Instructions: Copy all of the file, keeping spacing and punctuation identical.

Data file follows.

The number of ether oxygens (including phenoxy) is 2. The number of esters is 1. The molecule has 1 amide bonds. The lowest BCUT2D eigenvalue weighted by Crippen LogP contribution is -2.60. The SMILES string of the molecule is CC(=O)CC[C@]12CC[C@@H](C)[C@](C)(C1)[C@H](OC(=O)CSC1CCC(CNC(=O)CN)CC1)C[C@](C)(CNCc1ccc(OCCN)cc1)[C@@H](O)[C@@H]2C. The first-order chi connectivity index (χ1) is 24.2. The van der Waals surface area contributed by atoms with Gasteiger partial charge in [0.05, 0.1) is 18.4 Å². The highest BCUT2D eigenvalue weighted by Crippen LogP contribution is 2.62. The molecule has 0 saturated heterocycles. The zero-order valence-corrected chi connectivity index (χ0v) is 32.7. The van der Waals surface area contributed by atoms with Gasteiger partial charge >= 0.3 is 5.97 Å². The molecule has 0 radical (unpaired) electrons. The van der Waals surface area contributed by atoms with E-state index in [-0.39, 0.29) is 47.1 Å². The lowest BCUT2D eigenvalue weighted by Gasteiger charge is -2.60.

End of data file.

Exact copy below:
The number of ether oxygens (including phenoxy) is 2. The number of esters is 1. The molecule has 1 amide bonds. The lowest BCUT2D eigenvalue weighted by Crippen LogP contribution is -2.60. The SMILES string of the molecule is CC(=O)CC[C@]12CC[C@@H](C)[C@](C)(C1)[C@H](OC(=O)CSC1CCC(CNC(=O)CN)CC1)C[C@](C)(CNCc1ccc(OCCN)cc1)[C@@H](O)[C@@H]2C. The first-order chi connectivity index (χ1) is 24.2. The van der Waals surface area contributed by atoms with Gasteiger partial charge in [0.05, 0.1) is 18.4 Å². The highest BCUT2D eigenvalue weighted by Crippen LogP contribution is 2.62. The molecule has 0 saturated heterocycles. The zero-order valence-corrected chi connectivity index (χ0v) is 32.7. The van der Waals surface area contributed by atoms with Gasteiger partial charge >= 0.3 is 5.97 Å². The molecule has 0 radical (unpaired) electrons. The van der Waals surface area contributed by atoms with E-state index in [-0.39, 0.29) is 47.1 Å². The lowest BCUT2D eigenvalue weighted by Gasteiger charge is -2.60.